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NCJ Number: 210487 Add to Shopping cart Find in a Library
Title: Assessment of an Information Sharing Technology (ARJIS): Examining its Potential Contribution to Improved Performance Through the Eyes of Street Level Officers
Author(s): Martin J. Zaworski
Date Published: 2005
Page Count: 53
Sponsoring Agency: National Institute of Justice (NIJ)
Washington, DC 20531
US Dept of Justice NIJ Pub
Washington, DC 20531
Grant Number: 2001-RD-R-061
Sale Source: US Dept of Justice NIJ Pub
810 Seventh Street, NW
Washington, DC 20531
United States of America
Document: PDF
Type: Report (Study/Research)
Format: Dissertation/Thesis
Language: English
Country: United States of America
Annotation: This study examined the impact of the Automated Regional Justice Information System (ARJIS) on the performance of law enforcement officers in the San Diego County Sheriff's Office.
Abstract: ARJIS is a network of criminal justice agencies that share information through a Web-based enterprise. All municipalities in San Diego County are member agencies of ARJIS, which gives all the agencies access to countywide crime cases, arrest citations, field interviews, traffic accidents, fraudulent documents, photographs, gang information, and information on stolen property. This assessment of the impact of ARJIS on officer performance used surveys, interviews, and direct observation of a sample of 588 officers to assess their attitudes and perceptions of the value of ARJIS information to patrol officers and detectives. This information was supplemented with a review of agency records. The comparison group consisted of officers from a sheriff's office in the southeastern part of the United States who did not have access to regional information-sharing technology on the scale of ARJIS. The study found that ARJIS provided patrol officers and detectives information that helped them in conducting investigations, clearing cases, and improving productivity. There was also some evidence that information from ARJIS helped improve officer safety; however, ARJIS did not seem to increase the number of arrests. A comparison of agency features and resources showed that the presence of a strong management accountability system was more significant in influencing case clearances and arrests than the nature of the information technology available to an agency. An officer's level of computer training also apparently influenced officer satisfaction with ARJIS. 14 tables and a 24-item bibliography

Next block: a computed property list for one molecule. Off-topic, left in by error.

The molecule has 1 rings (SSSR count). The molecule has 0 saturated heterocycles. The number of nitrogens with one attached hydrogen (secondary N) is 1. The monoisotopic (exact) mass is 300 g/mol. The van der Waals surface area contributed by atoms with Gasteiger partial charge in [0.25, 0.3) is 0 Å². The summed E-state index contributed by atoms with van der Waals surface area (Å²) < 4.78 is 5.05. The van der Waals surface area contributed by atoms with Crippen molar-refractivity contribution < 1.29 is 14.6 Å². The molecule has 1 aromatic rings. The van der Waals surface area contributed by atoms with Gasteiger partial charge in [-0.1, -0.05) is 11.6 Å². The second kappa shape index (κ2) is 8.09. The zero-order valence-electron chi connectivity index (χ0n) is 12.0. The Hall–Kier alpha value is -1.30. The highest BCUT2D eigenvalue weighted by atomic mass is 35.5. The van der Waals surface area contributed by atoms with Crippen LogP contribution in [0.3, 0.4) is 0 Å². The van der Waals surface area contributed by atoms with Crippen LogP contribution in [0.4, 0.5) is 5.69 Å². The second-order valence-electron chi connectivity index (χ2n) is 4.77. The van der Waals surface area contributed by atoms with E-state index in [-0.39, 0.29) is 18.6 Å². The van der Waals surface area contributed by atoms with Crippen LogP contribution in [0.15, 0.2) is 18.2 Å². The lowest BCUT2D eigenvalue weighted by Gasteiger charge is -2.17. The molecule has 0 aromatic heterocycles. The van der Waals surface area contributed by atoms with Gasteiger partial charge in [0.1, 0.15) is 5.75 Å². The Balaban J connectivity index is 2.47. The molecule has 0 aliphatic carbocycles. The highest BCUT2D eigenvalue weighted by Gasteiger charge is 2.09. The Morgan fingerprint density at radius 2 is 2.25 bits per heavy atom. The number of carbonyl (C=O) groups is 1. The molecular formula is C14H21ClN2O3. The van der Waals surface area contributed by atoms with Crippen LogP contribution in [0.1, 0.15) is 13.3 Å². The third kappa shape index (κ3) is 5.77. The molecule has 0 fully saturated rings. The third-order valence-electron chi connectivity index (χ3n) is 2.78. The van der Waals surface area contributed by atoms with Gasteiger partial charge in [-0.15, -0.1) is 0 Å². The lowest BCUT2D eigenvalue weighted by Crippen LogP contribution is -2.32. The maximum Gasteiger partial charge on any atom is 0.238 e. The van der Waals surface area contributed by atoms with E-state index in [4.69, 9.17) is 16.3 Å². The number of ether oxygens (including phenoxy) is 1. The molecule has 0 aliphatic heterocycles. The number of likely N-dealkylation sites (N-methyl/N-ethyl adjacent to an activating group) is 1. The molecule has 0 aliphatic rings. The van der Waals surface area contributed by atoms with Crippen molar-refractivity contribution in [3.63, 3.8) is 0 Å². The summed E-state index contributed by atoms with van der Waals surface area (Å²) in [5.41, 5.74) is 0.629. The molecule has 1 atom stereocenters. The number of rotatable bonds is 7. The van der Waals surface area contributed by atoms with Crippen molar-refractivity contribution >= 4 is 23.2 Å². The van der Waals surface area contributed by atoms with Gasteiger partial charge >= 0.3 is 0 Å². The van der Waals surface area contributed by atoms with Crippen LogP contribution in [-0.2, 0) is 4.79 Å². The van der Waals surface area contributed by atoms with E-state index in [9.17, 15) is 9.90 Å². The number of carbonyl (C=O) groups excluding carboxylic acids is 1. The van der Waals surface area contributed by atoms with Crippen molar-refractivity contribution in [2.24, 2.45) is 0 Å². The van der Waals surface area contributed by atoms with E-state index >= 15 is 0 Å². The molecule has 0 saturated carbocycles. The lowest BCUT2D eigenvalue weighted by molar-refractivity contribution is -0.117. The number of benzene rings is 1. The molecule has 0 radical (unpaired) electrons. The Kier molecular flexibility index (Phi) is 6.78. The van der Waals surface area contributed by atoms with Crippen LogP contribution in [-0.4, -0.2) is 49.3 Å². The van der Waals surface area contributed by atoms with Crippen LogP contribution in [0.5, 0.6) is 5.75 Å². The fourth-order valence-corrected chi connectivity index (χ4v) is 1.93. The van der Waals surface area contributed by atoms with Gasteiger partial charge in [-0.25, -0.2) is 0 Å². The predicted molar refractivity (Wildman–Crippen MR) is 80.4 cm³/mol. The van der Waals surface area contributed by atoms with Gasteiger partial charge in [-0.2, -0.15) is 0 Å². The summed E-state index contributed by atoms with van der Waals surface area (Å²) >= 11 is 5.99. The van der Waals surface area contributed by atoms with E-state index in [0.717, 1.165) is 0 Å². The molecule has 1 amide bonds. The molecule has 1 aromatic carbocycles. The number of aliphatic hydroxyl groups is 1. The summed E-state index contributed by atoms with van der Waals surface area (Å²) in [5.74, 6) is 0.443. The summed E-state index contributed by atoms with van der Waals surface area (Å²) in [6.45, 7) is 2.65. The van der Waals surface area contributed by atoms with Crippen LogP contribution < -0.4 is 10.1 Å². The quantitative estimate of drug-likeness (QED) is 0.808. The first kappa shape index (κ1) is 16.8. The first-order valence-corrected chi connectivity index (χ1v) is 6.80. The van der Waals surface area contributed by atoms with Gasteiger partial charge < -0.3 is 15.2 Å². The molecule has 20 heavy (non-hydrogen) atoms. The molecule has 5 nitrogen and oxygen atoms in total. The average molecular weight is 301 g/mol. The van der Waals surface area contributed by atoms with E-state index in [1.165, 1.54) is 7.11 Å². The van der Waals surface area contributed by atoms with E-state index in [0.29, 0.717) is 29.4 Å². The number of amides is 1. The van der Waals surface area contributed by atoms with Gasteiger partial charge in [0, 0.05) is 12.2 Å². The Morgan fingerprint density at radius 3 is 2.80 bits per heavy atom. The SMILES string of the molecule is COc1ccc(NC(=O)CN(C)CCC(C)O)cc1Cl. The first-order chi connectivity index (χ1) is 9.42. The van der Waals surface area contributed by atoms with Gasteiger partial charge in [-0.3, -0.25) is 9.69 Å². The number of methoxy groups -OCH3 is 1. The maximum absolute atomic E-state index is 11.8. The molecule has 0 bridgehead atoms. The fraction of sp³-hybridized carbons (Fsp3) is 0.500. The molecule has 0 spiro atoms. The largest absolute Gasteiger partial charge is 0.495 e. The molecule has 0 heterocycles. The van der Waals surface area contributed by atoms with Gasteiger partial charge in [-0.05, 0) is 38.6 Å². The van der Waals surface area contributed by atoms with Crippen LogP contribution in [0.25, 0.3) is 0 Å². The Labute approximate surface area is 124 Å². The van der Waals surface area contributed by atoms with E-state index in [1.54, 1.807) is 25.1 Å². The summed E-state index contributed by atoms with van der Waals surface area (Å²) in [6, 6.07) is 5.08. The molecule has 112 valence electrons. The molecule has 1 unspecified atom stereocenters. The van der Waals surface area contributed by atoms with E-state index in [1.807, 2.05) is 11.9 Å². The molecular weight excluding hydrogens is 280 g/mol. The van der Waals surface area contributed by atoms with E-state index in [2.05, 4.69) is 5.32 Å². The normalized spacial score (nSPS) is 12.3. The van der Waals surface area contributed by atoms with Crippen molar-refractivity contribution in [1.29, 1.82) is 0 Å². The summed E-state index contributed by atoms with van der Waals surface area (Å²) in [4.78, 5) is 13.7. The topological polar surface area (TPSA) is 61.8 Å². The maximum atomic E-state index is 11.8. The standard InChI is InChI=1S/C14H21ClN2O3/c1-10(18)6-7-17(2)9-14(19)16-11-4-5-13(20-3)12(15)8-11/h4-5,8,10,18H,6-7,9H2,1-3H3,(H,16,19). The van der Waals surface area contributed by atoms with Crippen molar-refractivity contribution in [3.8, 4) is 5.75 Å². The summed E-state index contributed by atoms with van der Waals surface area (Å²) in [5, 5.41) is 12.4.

Main Term(s): Automated police information systems
Index Term(s): California; NIJ grant-related documents; Police effectiveness; Productivity; Regional information sharing systems; Regional Justice Information Service
To cite this abstract, use the following link:
http://www.ncjrs.gov/App/publications/abstract.aspx?ID=210487

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